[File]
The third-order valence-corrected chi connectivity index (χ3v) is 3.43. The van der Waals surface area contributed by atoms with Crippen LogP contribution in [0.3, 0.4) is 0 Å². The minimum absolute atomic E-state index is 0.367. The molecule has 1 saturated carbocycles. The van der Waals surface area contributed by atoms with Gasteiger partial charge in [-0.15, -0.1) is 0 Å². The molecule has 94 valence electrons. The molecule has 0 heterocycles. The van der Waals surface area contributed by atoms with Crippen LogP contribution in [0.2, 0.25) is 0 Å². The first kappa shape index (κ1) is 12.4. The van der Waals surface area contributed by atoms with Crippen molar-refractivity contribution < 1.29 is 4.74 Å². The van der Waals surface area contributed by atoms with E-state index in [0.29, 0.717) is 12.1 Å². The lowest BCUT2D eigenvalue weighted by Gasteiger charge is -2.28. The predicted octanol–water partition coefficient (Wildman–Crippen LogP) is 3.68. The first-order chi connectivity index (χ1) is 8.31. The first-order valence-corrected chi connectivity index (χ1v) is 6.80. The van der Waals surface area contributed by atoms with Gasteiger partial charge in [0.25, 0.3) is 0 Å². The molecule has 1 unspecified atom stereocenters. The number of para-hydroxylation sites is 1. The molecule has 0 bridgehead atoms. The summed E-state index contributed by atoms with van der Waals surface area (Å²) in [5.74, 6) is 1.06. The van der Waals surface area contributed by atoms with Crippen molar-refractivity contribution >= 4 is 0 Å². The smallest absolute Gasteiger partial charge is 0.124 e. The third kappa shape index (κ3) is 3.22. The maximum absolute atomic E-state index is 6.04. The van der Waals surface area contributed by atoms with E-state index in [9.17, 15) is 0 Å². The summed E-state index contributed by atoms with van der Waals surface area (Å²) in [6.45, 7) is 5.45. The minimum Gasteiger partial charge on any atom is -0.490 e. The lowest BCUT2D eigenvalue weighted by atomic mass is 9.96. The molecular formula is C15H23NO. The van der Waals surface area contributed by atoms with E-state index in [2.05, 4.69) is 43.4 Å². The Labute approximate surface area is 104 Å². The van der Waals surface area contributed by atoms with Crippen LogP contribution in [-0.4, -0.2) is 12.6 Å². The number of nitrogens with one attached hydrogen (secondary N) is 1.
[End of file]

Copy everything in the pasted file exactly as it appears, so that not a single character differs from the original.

The third-order valence-corrected chi connectivity index (χ3v) is 3.43. The van der Waals surface area contributed by atoms with Crippen LogP contribution in [0.3, 0.4) is 0 Å². The minimum absolute atomic E-state index is 0.367. The molecule has 1 saturated carbocycles. The van der Waals surface area contributed by atoms with Gasteiger partial charge in [-0.15, -0.1) is 0 Å². The molecule has 94 valence electrons. The molecule has 0 heterocycles. The van der Waals surface area contributed by atoms with Crippen LogP contribution in [0.2, 0.25) is 0 Å². The first kappa shape index (κ1) is 12.4. The van der Waals surface area contributed by atoms with Crippen molar-refractivity contribution < 1.29 is 4.74 Å². The van der Waals surface area contributed by atoms with E-state index in [0.29, 0.717) is 12.1 Å². The lowest BCUT2D eigenvalue weighted by Gasteiger charge is -2.28. The predicted octanol–water partition coefficient (Wildman–Crippen LogP) is 3.68. The first-order chi connectivity index (χ1) is 8.31. The first-order valence-corrected chi connectivity index (χ1v) is 6.80. The van der Waals surface area contributed by atoms with Gasteiger partial charge in [0.25, 0.3) is 0 Å². The molecule has 1 unspecified atom stereocenters. The number of para-hydroxylation sites is 1. The molecule has 0 bridgehead atoms. The summed E-state index contributed by atoms with van der Waals surface area (Å²) in [5.74, 6) is 1.06. The van der Waals surface area contributed by atoms with Crippen molar-refractivity contribution >= 4 is 0 Å². The smallest absolute Gasteiger partial charge is 0.124 e. The third kappa shape index (κ3) is 3.22. The maximum absolute atomic E-state index is 6.04. The van der Waals surface area contributed by atoms with E-state index in [9.17, 15) is 0 Å². The summed E-state index contributed by atoms with van der Waals surface area (Å²) in [6.45, 7) is 5.45. The minimum Gasteiger partial charge on any atom is -0.490 e. The lowest BCUT2D eigenvalue weighted by atomic mass is 9.96. The molecular formula is C15H23NO. The van der Waals surface area contributed by atoms with E-state index in [2.05, 4.69) is 43.4 Å². The Labute approximate surface area is 104 Å². The van der Waals surface area contributed by atoms with Crippen LogP contribution in [-0.4, -0.2) is 12.6 Å². The number of nitrogens with one attached hydrogen (secondary N) is 1.